Hello Uncle Foreigner


May 18, 2013

Friday in China

May 10, 2013 • 2013年 05月 10日

Can you spot Uncle Foreigner?

Fridays, we teach Juniors, and it’s Peter’s earliest day. His first class is second period, 8:40am. For me, it’s my sleep-in day; my first class isn’t until third period, 9:30am.

The kids today are more rambunctious than usual. Opening class with “How are you?” gets me answers of “Unhappy!” and “Terrible!” Their parents are coming in for school conferences.

I hear more about it at lunchtime. Peter is taking a nap and I am done for the day, so I walk down the hill with my student, Amy. She is wearing a shirt that says, “We are all greedy bitches.” I know that she knows what the word “bitch” means, because she keeps calling her history teacher one. “I know what the rules are! I never break them,” she complains to me, her voice quivering with the rage of the unjustly wronged. And yet, her history teacher yells at her a lot, and will presumably give a bad report to Amy’s mother and father. Amy is also worried what her parents will think about the 0 she got on her math exam. “I don’t like math,” she says in defence. She did, however, get a 95 in English.

After we say goodbye, I go up to the track. On my second lap, a Senior 3 student, Zhang Rae, joins me. We try to run together every week, and he’ll practice his English on me. He tells me he really liked the movie “Silence of the Lambs.”

We discuss films, future plans, Chinese history … everything. “Many young people think Deng Xiaoping was a great man,” Zhang Rae says. They don’t like Mao. But, he adds, Mao was a great man.

On my way back to my apartment, I’m met by one of my neighbors, an older man in his 70s. With Zhang Rae’s translation help, we have our first conversation: He sees me running all of the time! Would I like a plant that will cure my freckles? Chinese people really don’t like freckles.

Curious, I take him up on his offer. The plant turns out to be aloe — my neighbor is cultivating, like, hundreds of aloe vera plants. He chops me a few stalks and mimes rubbing them all over my face. When I run out, I am free to pick some more, he tells me.

After the lunch break, Peter goes to his final class. Ten minutes later, he returns. It turns out parent-teacher conferences are happening during afternoon classes. Not for the first time, our classes are cancelled without anyone telling us. But it’s a hardship we’ll bear. The internet is out, so we spend all afternoon reading comic books and playing cards.

For dinner, we are meeting a new friend, Melody. She spotted us at chuan chuan a few weeks ago and introduced herself. Her English is really good. She’s actually a former English teacher from our school, and these days she does private tutoring while she stays home with her baby. She keeps current on her English by watching and reading American TV and books.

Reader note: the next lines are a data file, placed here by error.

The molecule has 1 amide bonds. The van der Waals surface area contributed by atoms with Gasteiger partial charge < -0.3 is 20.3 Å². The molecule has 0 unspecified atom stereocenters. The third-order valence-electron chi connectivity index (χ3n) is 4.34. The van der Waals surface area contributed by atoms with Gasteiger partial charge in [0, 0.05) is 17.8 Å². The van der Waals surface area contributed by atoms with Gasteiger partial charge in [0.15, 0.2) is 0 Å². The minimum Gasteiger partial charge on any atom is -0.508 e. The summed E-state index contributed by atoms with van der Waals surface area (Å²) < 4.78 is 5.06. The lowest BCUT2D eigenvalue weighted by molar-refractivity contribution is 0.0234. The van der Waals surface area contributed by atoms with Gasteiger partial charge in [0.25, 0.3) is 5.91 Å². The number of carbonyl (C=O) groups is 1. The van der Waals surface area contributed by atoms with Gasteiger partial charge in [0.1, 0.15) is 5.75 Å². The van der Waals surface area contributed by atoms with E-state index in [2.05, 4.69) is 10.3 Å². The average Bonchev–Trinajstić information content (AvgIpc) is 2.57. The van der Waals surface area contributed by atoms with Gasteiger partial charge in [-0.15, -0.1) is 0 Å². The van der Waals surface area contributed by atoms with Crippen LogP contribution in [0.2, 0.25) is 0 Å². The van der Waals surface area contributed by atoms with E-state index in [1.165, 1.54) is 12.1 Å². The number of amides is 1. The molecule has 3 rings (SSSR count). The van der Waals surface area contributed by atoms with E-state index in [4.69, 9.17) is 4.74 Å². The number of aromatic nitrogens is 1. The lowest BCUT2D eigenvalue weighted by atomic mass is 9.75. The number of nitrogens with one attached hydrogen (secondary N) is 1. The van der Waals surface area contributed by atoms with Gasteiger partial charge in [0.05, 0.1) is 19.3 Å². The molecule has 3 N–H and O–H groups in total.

While we wait for Melody, at the corner near chuan chuan, one of Peter’s students spots us. Walking with her father, she proudly says hello. They disappear around the corner … and then she comes running back. She offers us a bag of delicious flaky pastries filled with red bean paste. We eat two on the spot and have the rest for days.

Before dinner, Melody takes us to get Chinese massages. These are the best massages either of us have ever had. More theraputic than, like, a pamper-yourself spa package, they treat all of our aches and pains. As we’re finishing up, Melody asks if we’d like to try cupping. “Does it hurt?” I ask. Not really, she said.

Peter got cuppedMelody brought us to a new restaurant
Left: Peter’s post-cupping back. Despite the welty look, it doesn’t hurt. I promise. Right: Melody and me, and the many fine cuts of beef we ate.

Cupping is one of those things that the hosts of Chinese travel documentaries have to try out, always with an air of, “Isn’t Chinese medicine wacky?!” But it didn’t really feel any stranger than other poking and prodding I’d been through in the name of beauty and comfort. I was thinking of Gwyneth Paltrow, though, the whole time the cups were suctioned on my back. In the end, I felt great and Peter said that his 22-year-old back injury felt better than it ever had.

In this state of bliss, we go on to dinner. Melody takes us to a new hot pot restaurant that specializes in beef. We get individual pots, and a large spread of delicious food. They also have a spice bar there, and Peter and I go a little nuts. Looking at our bowls, Melody says she can tell we are newbies because we took so many different things. But I need garlic, peanuts, oil, 2 kinds of peppers, tahini AND sesame seeds!

The conversation is equally as delicious. We talk about what it means to live a good life and how to follow your heart, both philosophically and pragmatically. We also talk English; Melody asks us what a trust fund is — something she’d come across in her reading. “The characters are always saying, ‘Don’t touch my trust fund!’” she says. She’s surprised when we tell her that not all Americans have trust funds.

After dinner, we say goodbye to Melody and cap off the night at Manchester United. They always have interesting music there. Tonight on rotation: “Rock and Roll All Nite,” KISS; “Personal Jesus,” Depeche Mode; “Get it On (Bang a Gong),” T.Rex. Why? Who can say. That’s just China.

We ate BEEF

May 12, 2013

China gets excited about “Iron Man 3”

Fan Bingbing and Wang Xueqi steal the show

Iron Man

So, you may know that we got to see a different version of “Iron Man 3” over here, with some extra special Chinese scenes. It was pretty easy to tell what those scenes were, because they were all in Chinese with no English subtitles. And they seemed to be spliced in from a different film.